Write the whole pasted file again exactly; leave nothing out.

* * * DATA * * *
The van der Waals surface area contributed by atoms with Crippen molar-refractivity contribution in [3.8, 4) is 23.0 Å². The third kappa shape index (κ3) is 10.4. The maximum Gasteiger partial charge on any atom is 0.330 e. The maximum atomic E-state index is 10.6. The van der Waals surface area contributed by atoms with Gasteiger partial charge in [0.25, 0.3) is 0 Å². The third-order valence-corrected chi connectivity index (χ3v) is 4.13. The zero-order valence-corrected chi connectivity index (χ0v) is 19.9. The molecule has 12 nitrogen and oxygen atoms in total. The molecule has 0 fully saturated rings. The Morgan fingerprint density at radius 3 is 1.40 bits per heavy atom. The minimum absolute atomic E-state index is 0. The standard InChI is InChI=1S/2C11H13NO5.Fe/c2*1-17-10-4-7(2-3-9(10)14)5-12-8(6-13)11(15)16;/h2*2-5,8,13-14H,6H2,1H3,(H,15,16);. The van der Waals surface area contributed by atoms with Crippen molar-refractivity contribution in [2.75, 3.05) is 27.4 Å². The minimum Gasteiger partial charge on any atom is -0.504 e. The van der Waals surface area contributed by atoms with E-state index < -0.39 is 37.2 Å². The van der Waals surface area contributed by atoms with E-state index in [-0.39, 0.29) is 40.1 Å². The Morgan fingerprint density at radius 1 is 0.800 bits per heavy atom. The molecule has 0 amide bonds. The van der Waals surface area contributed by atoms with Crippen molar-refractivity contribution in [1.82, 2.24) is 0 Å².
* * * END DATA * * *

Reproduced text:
The van der Waals surface area contributed by atoms with Crippen molar-refractivity contribution in [3.8, 4) is 23.0 Å². The third kappa shape index (κ3) is 10.4. The maximum Gasteiger partial charge on any atom is 0.330 e. The maximum atomic E-state index is 10.6. The van der Waals surface area contributed by atoms with Gasteiger partial charge in [0.25, 0.3) is 0 Å². The third-order valence-corrected chi connectivity index (χ3v) is 4.13. The zero-order valence-corrected chi connectivity index (χ0v) is 19.9. The molecule has 12 nitrogen and oxygen atoms in total. The molecule has 0 fully saturated rings. The Morgan fingerprint density at radius 3 is 1.40 bits per heavy atom. The minimum absolute atomic E-state index is 0. The standard InChI is InChI=1S/2C11H13NO5.Fe/c2*1-17-10-4-7(2-3-9(10)14)5-12-8(6-13)11(15)16;/h2*2-5,8,13-14H,6H2,1H3,(H,15,16);. The van der Waals surface area contributed by atoms with Crippen molar-refractivity contribution in [2.75, 3.05) is 27.4 Å². The minimum Gasteiger partial charge on any atom is -0.504 e. The van der Waals surface area contributed by atoms with E-state index < -0.39 is 37.2 Å². The van der Waals surface area contributed by atoms with E-state index in [-0.39, 0.29) is 40.1 Å². The Morgan fingerprint density at radius 1 is 0.800 bits per heavy atom. The molecule has 0 amide bonds. The van der Waals surface area contributed by atoms with Crippen molar-refractivity contribution in [1.82, 2.24) is 0 Å².